The Somali government has officially renamed the junction as “October 14 Junction” in respect of the victims of the attack.
Mogadishu Mayor Abdirahman Omar Osman “Yarisow” said the gathering Sunday showed how Somali people have rejected terrorism.
Mohamed Olad Hassan
Two blasts in the Somali town of Baidoa on Saturday killed at least 15 people and injured more than 30 others.
The South West State information minister, Ugas Hassan Abdi, said, "The attacks were carried out by two suicide bombers wearing explosive belts." He said officials were still assessing the casualty figures.
The al-Qaida-linked al-Shabab extremist group, which controlled Baidoa between 2009 and 2012 before being driven out by Ethiopian-backed government forces, claimed responsibility for the attacks.
Saturday, 22 September 2018 19:11 GMT
MOGADISHU, Sept 22 (Reuters) - One person died and another was injured in two car bombs that exploded in the heart of the Somali capital on Saturday and the Islamist group al Shabaab claimed responsibility for the attacks.
Read more on the Thomson Reuters Foundation
Since the early 1990s, hundreds of thousands of Somalis have used this road to escape the fighting and find refuge in Dadaab, which today hosts 209,606 refugees.
Dadaab has 22 primary and six secondary schools, 22 early childhood education centres and nine alternative basic education centres.
It is easier for boys to remain in school than it is for girls. For instance, when girls start menstruating, many opt to drop out even though some schools offer sanitary pads.
By NG'ANG'A MBUGUA
From the sky, the Dadaab Refugee Camp in Garissa County looks like a tuft of green hair in the balding savannah that is the northern part of Kenya.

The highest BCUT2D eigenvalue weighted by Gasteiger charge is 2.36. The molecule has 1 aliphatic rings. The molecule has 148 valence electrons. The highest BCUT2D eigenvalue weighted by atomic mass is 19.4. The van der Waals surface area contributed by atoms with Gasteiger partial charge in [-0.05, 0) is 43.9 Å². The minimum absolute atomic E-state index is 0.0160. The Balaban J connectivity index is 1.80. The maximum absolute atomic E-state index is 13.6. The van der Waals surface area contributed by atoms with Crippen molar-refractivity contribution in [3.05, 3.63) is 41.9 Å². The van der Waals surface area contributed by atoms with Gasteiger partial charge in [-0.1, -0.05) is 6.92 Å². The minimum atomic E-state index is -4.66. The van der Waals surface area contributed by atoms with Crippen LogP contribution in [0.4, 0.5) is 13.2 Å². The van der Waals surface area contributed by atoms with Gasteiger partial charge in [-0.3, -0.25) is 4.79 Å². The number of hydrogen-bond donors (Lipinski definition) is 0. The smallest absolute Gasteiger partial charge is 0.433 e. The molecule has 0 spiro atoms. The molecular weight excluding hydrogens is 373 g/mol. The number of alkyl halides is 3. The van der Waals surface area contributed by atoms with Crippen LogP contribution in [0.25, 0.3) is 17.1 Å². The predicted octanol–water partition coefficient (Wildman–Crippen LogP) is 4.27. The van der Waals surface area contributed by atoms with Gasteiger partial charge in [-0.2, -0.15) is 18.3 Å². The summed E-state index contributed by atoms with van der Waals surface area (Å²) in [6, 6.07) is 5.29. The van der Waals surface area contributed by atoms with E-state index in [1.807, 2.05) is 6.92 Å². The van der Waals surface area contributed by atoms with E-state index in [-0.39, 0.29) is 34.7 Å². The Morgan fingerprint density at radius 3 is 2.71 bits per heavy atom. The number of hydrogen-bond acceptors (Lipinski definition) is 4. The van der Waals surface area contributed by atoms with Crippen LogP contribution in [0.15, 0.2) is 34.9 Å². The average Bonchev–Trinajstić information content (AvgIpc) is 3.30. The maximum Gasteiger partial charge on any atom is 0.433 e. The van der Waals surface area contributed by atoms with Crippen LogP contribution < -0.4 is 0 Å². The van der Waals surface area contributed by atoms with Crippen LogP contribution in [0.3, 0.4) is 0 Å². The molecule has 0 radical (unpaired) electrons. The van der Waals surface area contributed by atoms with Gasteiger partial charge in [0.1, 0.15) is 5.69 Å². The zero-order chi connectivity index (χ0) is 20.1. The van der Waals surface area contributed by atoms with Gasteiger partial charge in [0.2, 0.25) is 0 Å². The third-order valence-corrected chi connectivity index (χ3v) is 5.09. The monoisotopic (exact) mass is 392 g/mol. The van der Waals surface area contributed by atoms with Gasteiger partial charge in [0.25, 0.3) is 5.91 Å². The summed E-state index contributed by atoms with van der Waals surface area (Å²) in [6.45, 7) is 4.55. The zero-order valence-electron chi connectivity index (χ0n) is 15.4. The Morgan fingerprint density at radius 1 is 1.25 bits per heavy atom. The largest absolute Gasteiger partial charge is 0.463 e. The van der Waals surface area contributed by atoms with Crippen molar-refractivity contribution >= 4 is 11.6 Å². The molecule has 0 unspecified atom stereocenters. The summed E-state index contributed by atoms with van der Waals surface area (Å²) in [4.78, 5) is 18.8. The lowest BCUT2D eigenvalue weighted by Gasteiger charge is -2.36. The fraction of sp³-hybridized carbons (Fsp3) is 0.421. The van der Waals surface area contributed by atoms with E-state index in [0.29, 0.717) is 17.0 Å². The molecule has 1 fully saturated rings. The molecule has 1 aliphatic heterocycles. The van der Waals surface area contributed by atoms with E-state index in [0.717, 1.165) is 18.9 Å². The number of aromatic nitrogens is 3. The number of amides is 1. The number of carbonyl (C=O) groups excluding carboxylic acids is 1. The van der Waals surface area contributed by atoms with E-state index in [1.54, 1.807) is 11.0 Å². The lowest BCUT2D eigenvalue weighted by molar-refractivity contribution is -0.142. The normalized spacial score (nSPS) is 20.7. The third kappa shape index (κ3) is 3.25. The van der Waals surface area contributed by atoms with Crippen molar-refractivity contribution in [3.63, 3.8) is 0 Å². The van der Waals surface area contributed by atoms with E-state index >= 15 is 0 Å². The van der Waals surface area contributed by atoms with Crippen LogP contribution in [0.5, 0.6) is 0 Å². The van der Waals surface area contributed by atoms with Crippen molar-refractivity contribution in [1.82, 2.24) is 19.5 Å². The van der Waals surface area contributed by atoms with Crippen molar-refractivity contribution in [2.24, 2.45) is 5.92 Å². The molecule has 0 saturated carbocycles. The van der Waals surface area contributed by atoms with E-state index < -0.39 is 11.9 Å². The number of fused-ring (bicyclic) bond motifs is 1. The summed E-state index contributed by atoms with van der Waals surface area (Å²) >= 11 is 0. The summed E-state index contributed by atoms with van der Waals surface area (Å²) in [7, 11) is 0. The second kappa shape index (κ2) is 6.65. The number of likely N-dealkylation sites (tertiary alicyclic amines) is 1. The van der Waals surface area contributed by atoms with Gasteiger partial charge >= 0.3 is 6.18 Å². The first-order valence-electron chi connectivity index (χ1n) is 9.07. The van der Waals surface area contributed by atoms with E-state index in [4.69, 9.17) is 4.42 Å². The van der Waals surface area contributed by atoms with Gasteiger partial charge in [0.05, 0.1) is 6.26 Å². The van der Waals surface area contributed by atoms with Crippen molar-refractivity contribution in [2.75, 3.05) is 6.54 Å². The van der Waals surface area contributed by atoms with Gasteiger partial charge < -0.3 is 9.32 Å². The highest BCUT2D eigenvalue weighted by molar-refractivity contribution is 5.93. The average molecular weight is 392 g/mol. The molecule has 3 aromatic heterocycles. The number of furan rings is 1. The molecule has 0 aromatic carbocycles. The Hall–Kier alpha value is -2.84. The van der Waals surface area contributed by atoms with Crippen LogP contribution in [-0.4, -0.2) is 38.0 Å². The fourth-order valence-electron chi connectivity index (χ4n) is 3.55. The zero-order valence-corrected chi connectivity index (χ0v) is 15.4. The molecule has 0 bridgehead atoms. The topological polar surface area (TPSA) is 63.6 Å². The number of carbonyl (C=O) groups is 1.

Sporadic clouds throw black splotches that look like burn scars on the pale peach-hued earth. To the sympathetic eye, the camp looks like an oasis in the middle of the parched land that stretches to the Kenya-Somalia border where terrorism has interrupted the rhythm of life.
By NG'ANG'A MBUGUA
The road leading to Hagadera in the Dadaab Refugee Complex is wide, straight and dusty.
Inside the camp, where tin and mud-walled houses are shielded from the wind by dry twig fences, the road narrows as it winds its way to the block E6 dispensary in the heart of the camp.
This is the first day of the round one vaccination campaign against polio in 12 high-risk counties, including Garissa.
The latest round targets children under five years, who will get the bivalent oral polio vaccine.
Author Alexander N Hasenstab PhD researcher, University of Portsmouth
A recently published fact sheet offers an alarming overview of recent trends of violence against aid workers.
Officials in Mogadishu, Somalia's capital, say a car bomb has hit a district headquarters, killing at least six people and injuring 16.
The blast targeted the headquarters of Hodan district in Mogadishu. Witnesses said the explosion Monday caused massive destruction to the building.
"The blast was huge," police officer Ibrahim Mohamed, told the French news agency, AFP.
The al-Shabab militant group claimed responsibility via their affiliate social media accounts.